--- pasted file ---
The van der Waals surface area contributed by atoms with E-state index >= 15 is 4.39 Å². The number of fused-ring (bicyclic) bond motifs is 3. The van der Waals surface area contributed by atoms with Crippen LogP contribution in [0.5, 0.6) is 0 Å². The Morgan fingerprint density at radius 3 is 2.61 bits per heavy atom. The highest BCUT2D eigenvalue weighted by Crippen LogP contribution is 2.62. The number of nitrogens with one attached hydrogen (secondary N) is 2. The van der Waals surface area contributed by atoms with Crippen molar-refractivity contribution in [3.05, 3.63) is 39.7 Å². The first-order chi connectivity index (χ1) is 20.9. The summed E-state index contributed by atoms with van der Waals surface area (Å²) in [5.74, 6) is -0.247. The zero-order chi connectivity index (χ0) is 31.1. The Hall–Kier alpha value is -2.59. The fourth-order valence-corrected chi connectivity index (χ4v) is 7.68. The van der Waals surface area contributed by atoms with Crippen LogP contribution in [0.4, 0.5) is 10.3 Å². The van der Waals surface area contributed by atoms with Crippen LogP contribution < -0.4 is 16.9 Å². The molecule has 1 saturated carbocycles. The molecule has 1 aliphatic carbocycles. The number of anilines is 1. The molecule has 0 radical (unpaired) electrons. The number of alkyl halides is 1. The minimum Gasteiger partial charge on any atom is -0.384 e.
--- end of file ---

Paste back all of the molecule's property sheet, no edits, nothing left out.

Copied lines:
The van der Waals surface area contributed by atoms with E-state index >= 15 is 4.39 Å². The number of fused-ring (bicyclic) bond motifs is 3. The van der Waals surface area contributed by atoms with Crippen LogP contribution in [0.5, 0.6) is 0 Å². The Morgan fingerprint density at radius 3 is 2.61 bits per heavy atom. The highest BCUT2D eigenvalue weighted by Crippen LogP contribution is 2.62. The number of nitrogens with one attached hydrogen (secondary N) is 2. The van der Waals surface area contributed by atoms with Crippen molar-refractivity contribution in [3.05, 3.63) is 39.7 Å². The first-order chi connectivity index (χ1) is 20.9. The summed E-state index contributed by atoms with van der Waals surface area (Å²) in [5.74, 6) is -0.247. The zero-order chi connectivity index (χ0) is 31.1. The Hall–Kier alpha value is -2.59. The fourth-order valence-corrected chi connectivity index (χ4v) is 7.68. The van der Waals surface area contributed by atoms with Crippen LogP contribution in [0.4, 0.5) is 10.3 Å². The van der Waals surface area contributed by atoms with Crippen LogP contribution < -0.4 is 16.9 Å². The molecule has 1 saturated carbocycles. The molecule has 1 aliphatic carbocycles. The number of anilines is 1. The molecule has 0 radical (unpaired) electrons. The number of alkyl halides is 1. The minimum Gasteiger partial charge on any atom is -0.384 e.